A female grad student's coming-of-age tale, and a work so charming, wise, and self-assured it's hard to believe it's a first novel—by a Massachusetts author discovered at a Bennington writers' workshop. Josie Trask has been a student in English lit long enough to have married, given birth to a son, and mothered him for three years—all without yet having finished her dissertation. Perhaps it's her dissertation's subject that fails to motivate: a virtually unknown 19th-century woman poet from Josie's hometown of Chester, Mass., whose work might not be worth resurrecting. Then again, the irritating success of Josie's husband, Peter, might be the real problem. Having never experienced writer's block, Peter has sailed through his teaching gigs on the popular culture of the '60s, has been awarded a book contract for his own dissertation (From the Valley of the Dolls to the Ballad of the Green Berets), and is now planning to spend the summer in Berkeley drilling college students on the significance of '60s icons. Josie expects to accompany him until she's offered a summer job as researcher for glitzy, lowbrow British biographer Fiona Jones, who's doing a quick posthumous bio of Jackie Onassis. Unable to resist the $10,000, Josie takes the job and devotes herself to investigating JFK's love affairs and Jackie's terrible sorrows—only half-consciously suspecting that Peter may be doing his own philandering in Berkeley all the while. As the weeks pass, Jackie's triumphs and travails as a wife and mother begin eerily to resemble Josie's own—but happily, by the end of the summer, both feisty heroines manage to triumph in the face of adversity by winning the respect of their husbands, forging forward in their careers, and lavishing affection on their lucky kids. As first novels go, this one's a plum.

Pub Date: Feb. 1, 1997

ISBN: 0-684-83077-9

Page Count: 288

Publisher: Scribner

Review Posted Online: May 20, 2010

Kirkus Reviews Issue: Dec. 1, 1996

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An enjoyable, cozy novel that touches on tough topics.


A group of strangers who live near each other in London become fast friends after writing their deepest secrets in a shared notebook.

Julian Jessop, a septuagenarian artist, is bone-crushingly lonely when he starts “The Authenticity Project”—as he titles a slim green notebook—and begins its first handwritten entry questioning how well people know each other in his tiny corner of London. After 15 years on his own mourning the loss of his beloved wife, he begins the project with the aim that whoever finds the little volume when he leaves it in a cafe will share their true self with their own entry and then pass the volume on to a stranger. The second person to share their inner selves in the notebook’s pages is Monica, 37, owner of a failing cafe and a former corporate lawyer who desperately wants to have a baby. From there the story unfolds, as the volume travels to Thailand and back to London, seemingly destined to fall only into the hands of people—an alcoholic drug addict, an Australian tourist, a social media influencer/new mother, etc.—who already live clustered together geographically. This is a glossy tale where difficulties and addictions appear and are overcome, where lies are told and then forgiven, where love is sought and found, and where truths, once spoken, can set you free. Secondary characters, including an interracial gay couple, appear with their own nuanced parts in the story. The message is strong, urging readers to get off their smartphones and social media and live in the real, authentic world—no chain stores or brands allowed here—making friends and forming a real-life community and support network. And is that really a bad thing?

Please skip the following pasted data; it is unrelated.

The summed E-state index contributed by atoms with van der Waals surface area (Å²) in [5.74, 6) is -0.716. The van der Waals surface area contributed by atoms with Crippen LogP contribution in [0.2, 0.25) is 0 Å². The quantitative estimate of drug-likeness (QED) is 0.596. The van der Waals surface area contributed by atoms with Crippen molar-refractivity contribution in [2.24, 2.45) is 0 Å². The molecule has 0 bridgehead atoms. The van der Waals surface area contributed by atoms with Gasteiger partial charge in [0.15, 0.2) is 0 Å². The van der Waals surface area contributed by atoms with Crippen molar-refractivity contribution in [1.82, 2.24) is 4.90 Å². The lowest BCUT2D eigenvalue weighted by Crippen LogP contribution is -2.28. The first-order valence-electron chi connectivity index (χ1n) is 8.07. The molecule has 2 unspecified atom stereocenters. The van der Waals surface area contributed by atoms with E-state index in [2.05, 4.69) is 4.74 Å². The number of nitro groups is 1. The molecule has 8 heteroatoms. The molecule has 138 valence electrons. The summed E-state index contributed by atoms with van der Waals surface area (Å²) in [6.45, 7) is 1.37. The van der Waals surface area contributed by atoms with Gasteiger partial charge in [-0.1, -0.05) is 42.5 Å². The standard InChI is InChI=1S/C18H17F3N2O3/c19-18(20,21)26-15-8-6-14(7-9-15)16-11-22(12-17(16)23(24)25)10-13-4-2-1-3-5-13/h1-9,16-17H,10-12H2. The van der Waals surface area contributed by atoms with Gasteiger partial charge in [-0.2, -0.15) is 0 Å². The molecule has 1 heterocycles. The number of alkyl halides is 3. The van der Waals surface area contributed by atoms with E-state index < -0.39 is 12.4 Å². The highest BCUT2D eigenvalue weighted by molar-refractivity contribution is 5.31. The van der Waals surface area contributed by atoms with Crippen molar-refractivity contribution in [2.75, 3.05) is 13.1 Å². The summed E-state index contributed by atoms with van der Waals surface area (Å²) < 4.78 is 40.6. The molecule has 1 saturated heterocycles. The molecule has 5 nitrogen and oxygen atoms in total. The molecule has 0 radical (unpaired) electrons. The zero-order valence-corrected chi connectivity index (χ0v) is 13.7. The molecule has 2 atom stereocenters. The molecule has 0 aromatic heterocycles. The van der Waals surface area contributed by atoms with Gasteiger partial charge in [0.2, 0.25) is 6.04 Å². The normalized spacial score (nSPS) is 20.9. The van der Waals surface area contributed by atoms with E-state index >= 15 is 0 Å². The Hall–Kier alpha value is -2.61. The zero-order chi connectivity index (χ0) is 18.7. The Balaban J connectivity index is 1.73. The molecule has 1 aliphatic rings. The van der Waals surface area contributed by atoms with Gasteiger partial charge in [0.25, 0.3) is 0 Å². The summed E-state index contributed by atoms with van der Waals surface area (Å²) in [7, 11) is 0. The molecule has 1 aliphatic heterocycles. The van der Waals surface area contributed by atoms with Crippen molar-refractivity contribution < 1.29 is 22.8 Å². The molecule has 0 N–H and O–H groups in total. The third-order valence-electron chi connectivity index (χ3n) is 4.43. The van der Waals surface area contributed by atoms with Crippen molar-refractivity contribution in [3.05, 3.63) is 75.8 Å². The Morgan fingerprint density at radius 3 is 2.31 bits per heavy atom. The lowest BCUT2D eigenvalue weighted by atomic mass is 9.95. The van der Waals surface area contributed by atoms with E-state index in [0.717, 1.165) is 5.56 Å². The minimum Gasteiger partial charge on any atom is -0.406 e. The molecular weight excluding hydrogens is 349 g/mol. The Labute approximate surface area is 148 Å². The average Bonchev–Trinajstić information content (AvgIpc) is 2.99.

An enjoyable, cozy novel that touches on tough topics.

Pub Date: Feb. 4, 2020

ISBN: 978-1-9848-7861-8

Page Count: 368

Publisher: Pamela Dorman/Viking

Review Posted Online: Oct. 27, 2019

Kirkus Reviews Issue: Nov. 15, 2019

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A strict report, worthy of sympathy.


A violent surfacing of adolescence (which has little in common with Tarkington's earlier, broadly comic, Seventeen) has a compulsive impact.

"Nobody big except me" is the dream world of Holden Caulfield and his first person story is down to the basic, drab English of the pre-collegiate. For Holden is now being bounced from fancy prep, and, after a vicious evening with hall- and roommates, heads for New York to try to keep his latest failure from his parents. He tries to have a wild evening (all he does is pay the check), is terrorized by the hotel elevator man and his on-call whore, has a date with a girl he likes—and hates, sees his 10 year old sister, Phoebe. He also visits a sympathetic English teacher after trying on a drunken session, and when he keeps his date with Phoebe, who turns up with her suitcase to join him on his flight, he heads home to a hospital siege. This is tender and true, and impossible, in its picture of the old hells of young boys, the lonesomeness and tentative attempts to be mature and secure, the awful block between youth and being grown-up, the fright and sickness that humans and their behavior cause the challenging, the dramatization of the big bang. It is a sorry little worm's view of the off-beat of adult pressure, of contemporary strictures and conformity, of sentiment….

A strict report, worthy of sympathy.

Pub Date: June 15, 1951

ISBN: 0316769177

Page Count: -

Publisher: Little, Brown

Review Posted Online: Nov. 2, 2011

Kirkus Reviews Issue: June 15, 1951

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